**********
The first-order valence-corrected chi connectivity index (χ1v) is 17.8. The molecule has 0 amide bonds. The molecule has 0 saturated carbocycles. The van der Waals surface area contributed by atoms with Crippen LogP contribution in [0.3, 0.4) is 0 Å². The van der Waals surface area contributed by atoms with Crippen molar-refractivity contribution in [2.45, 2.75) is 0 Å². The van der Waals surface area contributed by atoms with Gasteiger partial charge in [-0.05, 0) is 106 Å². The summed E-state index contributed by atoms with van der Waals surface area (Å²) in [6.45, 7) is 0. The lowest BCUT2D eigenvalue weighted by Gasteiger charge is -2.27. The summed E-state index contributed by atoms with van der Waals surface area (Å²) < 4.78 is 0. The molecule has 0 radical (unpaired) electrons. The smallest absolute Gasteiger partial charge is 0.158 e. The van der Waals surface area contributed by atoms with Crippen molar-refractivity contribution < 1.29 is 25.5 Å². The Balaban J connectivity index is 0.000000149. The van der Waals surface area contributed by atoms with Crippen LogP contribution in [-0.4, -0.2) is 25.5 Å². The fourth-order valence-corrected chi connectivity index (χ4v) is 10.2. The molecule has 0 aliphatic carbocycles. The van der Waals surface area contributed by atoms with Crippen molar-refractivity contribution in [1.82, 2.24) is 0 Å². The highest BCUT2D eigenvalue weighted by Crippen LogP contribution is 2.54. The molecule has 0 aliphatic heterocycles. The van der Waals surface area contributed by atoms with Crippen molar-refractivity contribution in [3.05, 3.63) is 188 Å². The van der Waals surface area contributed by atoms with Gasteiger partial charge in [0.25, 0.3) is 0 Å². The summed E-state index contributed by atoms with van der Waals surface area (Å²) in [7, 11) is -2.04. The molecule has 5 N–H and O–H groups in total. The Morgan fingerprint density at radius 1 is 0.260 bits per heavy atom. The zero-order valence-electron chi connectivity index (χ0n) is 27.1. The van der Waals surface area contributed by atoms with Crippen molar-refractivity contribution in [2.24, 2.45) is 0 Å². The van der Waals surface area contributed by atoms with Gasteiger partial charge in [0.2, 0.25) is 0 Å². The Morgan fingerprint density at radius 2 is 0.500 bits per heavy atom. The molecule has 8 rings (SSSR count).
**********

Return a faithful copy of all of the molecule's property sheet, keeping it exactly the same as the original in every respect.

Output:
The first-order valence-corrected chi connectivity index (χ1v) is 17.8. The molecule has 0 amide bonds. The molecule has 0 saturated carbocycles. The van der Waals surface area contributed by atoms with Crippen LogP contribution in [0.3, 0.4) is 0 Å². The van der Waals surface area contributed by atoms with Crippen molar-refractivity contribution in [2.45, 2.75) is 0 Å². The van der Waals surface area contributed by atoms with Gasteiger partial charge in [-0.05, 0) is 106 Å². The summed E-state index contributed by atoms with van der Waals surface area (Å²) in [6.45, 7) is 0. The lowest BCUT2D eigenvalue weighted by Gasteiger charge is -2.27. The summed E-state index contributed by atoms with van der Waals surface area (Å²) < 4.78 is 0. The molecule has 0 radical (unpaired) electrons. The smallest absolute Gasteiger partial charge is 0.158 e. The van der Waals surface area contributed by atoms with Crippen molar-refractivity contribution < 1.29 is 25.5 Å². The Balaban J connectivity index is 0.000000149. The van der Waals surface area contributed by atoms with Crippen LogP contribution in [-0.4, -0.2) is 25.5 Å². The fourth-order valence-corrected chi connectivity index (χ4v) is 10.2. The molecule has 0 aliphatic carbocycles. The van der Waals surface area contributed by atoms with Crippen molar-refractivity contribution in [1.82, 2.24) is 0 Å². The highest BCUT2D eigenvalue weighted by Crippen LogP contribution is 2.54. The molecule has 0 aliphatic heterocycles. The van der Waals surface area contributed by atoms with Crippen molar-refractivity contribution in [3.05, 3.63) is 188 Å². The van der Waals surface area contributed by atoms with Gasteiger partial charge in [0.25, 0.3) is 0 Å². The summed E-state index contributed by atoms with van der Waals surface area (Å²) in [7, 11) is -2.04. The molecule has 5 N–H and O–H groups in total. The Morgan fingerprint density at radius 1 is 0.260 bits per heavy atom. The zero-order valence-electron chi connectivity index (χ0n) is 27.1. The van der Waals surface area contributed by atoms with Crippen molar-refractivity contribution in [2.24, 2.45) is 0 Å². The van der Waals surface area contributed by atoms with Gasteiger partial charge in [0.2, 0.25) is 0 Å². The Morgan fingerprint density at radius 2 is 0.500 bits per heavy atom. The molecule has 8 rings (SSSR count).